It was reported that phenolic compounds were associated with antioxidant activity and that they play an important role in stabilizing lipid peroxidation . The total phenolic contents of methanol and aqueous leaf extracts were 39 mg GAE/g and 38 mg GAE/g (y = 0.001x + 0.034; R2 = 0.990). The total flavonoid contents of methanol and aqueous extracts of leaves of this plant were found to be 0.013 mg RE/g and 0.006 mg RE/g, respectively, with reference to standard curve. These phytochemical compounds are known to provide support for bioactive properties of plant, and thus they are responsible for the antioxidant properties of P. aculeata. L.
The in vitro antioxidant assay performed on this plant reveals significant antioxidant potential compared with gallic acid as a standard. DPPH radicals are widely used in the model system to investigate the scavenging activity of several natural phytocompounds. The result of DPPH scavenging activity in this study indicates that the plant was potentially active. Methanol extract shows % age inhibition of 57.82 as compared to aqueous extract which shows 41.97% age inhibition at the highest concentration of 1000 μg/mL (Figure 1). The DPPH contains an odd electron, which is responsible for purple color, and absorbance wavelength of 517 nm . The methanol and aqueous extracts of P. aculeate L. were estimated using potassium ferric cyanide reduction method. In this assay, the yellow color formed in the reaction is significant indicator of antioxidant activity. From the two extract, methanol extract shows high absorbance of 0.669, then comes the absorbance of aqueous extract that is 0.63 at the highest concentration (Figure 2). In the CUPRAC assay, Cu(II)-Nc which is the main oxidizing agent gets reduced to colored Cu(I)-Nc chelate which shows maximum absorbance at 450 nm. Figure 3 shows the maximum absorbance of 0.241 and 0.331 of methanolic and aqueous extract at higher concentration, whereas standard, that is, gallic acid, shows absorbance of 0.718 at the same concentration. In this assay, a higher absorbance indicates higher antioxidant activity. Singh et al.  studied antioxidant properties using DPPH assay of leaves extracts, that is, methanol, chloroform, ethyl acetate, and aqueousness of P. aculeate L., and found that different phytochemicals, present in the leaves, are responsible for the high antioxidant potential.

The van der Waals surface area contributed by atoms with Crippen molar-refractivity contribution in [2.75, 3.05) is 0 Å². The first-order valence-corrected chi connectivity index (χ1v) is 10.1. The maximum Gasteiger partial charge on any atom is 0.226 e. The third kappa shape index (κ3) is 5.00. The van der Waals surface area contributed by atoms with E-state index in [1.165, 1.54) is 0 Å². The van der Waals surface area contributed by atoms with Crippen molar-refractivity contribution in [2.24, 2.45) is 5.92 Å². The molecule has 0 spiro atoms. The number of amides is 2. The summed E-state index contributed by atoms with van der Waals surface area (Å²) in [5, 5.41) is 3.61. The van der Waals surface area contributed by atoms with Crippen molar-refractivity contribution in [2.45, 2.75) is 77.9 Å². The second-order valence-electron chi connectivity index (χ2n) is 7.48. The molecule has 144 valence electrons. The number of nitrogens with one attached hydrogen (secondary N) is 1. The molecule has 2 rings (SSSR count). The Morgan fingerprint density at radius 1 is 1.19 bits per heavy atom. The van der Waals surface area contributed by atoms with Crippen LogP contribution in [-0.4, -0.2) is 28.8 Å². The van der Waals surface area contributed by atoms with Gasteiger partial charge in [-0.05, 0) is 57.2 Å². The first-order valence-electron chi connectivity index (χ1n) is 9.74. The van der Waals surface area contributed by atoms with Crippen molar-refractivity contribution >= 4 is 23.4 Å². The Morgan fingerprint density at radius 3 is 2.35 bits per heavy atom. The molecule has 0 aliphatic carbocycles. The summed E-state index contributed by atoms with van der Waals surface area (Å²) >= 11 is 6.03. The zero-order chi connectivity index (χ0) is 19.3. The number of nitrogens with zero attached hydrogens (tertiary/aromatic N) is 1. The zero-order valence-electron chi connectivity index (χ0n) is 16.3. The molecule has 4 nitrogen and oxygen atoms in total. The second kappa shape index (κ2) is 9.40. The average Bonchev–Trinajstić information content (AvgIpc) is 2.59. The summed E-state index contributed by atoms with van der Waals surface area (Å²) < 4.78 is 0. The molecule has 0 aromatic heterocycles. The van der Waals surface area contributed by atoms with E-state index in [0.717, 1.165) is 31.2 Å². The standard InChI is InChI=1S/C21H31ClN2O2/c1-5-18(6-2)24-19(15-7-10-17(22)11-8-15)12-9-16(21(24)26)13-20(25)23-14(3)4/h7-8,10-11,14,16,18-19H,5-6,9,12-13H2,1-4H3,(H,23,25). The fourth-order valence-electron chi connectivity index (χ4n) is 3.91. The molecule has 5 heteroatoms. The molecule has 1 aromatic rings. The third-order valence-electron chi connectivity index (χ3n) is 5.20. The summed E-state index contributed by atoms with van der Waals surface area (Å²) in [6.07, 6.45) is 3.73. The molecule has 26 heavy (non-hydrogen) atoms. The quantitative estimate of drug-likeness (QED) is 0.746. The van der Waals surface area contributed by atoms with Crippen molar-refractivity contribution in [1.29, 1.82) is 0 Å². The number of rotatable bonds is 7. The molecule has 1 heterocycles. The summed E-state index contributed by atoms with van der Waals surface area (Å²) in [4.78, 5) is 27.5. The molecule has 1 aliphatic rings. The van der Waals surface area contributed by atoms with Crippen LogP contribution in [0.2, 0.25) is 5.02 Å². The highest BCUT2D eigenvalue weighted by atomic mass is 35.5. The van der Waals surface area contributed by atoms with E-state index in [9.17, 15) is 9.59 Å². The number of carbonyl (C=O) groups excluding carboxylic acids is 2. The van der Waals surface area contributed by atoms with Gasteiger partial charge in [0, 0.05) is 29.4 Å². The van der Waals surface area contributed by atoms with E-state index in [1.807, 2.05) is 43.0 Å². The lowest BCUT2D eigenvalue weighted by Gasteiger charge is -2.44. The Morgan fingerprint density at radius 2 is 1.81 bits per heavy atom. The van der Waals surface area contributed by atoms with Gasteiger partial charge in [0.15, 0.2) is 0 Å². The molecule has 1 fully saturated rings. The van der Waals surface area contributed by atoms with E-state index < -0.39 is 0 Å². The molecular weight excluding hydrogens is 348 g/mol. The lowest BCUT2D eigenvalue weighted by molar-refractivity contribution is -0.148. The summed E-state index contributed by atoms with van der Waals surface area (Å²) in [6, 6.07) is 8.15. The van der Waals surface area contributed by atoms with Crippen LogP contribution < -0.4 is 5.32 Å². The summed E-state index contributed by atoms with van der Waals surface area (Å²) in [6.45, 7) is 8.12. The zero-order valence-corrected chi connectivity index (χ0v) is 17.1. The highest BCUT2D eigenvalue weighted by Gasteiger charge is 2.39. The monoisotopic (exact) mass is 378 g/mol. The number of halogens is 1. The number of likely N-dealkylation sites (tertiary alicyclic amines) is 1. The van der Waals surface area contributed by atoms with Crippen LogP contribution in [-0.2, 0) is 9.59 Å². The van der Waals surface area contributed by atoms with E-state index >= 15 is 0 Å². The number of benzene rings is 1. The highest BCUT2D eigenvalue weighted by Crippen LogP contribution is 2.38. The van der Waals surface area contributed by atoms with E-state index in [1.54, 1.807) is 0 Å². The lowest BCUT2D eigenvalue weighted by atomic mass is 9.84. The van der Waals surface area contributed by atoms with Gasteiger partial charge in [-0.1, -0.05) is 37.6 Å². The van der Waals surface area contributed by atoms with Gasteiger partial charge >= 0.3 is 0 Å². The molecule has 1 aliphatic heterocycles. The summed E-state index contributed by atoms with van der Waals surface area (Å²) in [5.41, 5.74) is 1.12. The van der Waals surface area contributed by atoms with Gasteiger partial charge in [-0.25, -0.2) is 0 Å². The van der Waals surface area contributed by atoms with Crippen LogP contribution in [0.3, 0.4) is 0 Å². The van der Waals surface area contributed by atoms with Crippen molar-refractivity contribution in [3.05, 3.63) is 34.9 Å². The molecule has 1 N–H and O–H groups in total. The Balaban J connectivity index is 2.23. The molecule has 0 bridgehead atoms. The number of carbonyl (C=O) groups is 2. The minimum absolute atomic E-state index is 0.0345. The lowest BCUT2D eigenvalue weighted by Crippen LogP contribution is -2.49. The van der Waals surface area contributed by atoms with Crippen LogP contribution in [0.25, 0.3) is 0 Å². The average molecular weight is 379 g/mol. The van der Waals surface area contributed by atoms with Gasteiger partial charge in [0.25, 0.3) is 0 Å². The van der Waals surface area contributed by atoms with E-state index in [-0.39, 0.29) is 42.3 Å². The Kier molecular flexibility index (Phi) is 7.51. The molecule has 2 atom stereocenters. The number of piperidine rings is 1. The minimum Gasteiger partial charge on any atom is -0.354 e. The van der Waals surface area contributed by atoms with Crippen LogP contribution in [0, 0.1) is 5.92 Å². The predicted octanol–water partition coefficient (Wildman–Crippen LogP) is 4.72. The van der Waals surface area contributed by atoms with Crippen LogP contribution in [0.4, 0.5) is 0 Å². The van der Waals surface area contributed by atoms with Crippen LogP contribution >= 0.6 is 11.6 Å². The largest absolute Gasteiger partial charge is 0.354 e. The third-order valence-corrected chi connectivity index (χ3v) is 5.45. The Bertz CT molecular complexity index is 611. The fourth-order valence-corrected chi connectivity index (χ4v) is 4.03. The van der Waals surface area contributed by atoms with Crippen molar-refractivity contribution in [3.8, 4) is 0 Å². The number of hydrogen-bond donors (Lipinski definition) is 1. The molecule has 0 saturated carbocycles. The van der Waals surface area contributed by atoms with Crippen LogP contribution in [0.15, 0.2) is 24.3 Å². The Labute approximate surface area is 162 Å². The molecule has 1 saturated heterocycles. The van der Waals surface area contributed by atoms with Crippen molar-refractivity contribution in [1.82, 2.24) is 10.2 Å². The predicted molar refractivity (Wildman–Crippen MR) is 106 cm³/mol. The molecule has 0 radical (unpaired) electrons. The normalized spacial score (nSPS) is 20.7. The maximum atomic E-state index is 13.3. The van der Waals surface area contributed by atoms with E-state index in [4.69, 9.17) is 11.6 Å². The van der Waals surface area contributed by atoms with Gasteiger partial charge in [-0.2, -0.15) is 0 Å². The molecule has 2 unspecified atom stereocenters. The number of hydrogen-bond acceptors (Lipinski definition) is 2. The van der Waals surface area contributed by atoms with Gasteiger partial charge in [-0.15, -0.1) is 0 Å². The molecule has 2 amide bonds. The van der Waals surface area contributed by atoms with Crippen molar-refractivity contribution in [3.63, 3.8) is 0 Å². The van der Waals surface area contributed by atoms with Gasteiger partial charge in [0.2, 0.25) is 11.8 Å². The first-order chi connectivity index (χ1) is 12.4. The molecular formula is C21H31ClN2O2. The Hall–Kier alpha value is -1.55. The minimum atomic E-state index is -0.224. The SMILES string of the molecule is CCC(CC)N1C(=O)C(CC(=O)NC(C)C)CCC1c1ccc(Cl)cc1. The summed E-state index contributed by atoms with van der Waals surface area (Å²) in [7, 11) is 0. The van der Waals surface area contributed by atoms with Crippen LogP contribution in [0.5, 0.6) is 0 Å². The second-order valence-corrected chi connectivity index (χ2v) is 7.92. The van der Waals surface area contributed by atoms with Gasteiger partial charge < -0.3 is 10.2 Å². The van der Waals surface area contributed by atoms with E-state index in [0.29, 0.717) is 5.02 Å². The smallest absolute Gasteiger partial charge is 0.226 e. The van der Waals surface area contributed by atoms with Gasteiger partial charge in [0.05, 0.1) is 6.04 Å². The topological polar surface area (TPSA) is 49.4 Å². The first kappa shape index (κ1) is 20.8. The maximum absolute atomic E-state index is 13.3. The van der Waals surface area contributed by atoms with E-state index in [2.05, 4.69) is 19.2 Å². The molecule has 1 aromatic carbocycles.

The extracts were assessed for their radical scavenging potential using site-specific and nonsite-specific deoxyribose degradation assay. In nonsite specific degradation assay, methanol and aqueous extracts show the inhibition of 71.232 and 72.019% at the same concentration (Figure 4). In the site-specific assay, methanol extract showed 48.268% inhibition, whereas aqueous extract shows inhibition of 29.921% at 200 μg/mL (Figure 5). The standard (gallic acid) shows the inhibition of 69.68 and 85.005% in site- and nonsite-specific degradation assay at the 200 μg/mL. These results show the potent antioxidant nature of different extracts of P. aculeata L. The antioxidant compounds are responsible for the reduction of ferric (Fe3+) form to ferrous (Fe2+) form. The addition of FeCl3 to the ferrous form led to the formation of blue colored complex. So the reduction ability can be determined by measuring the colored complex at 700 nm . The FRAP values of methanol and aqueous extracts were found to be 498 (μM Fe(II)/g) and 461 (μM Fe(II)/g) from the standard curve obtained from the FeSO47H2O.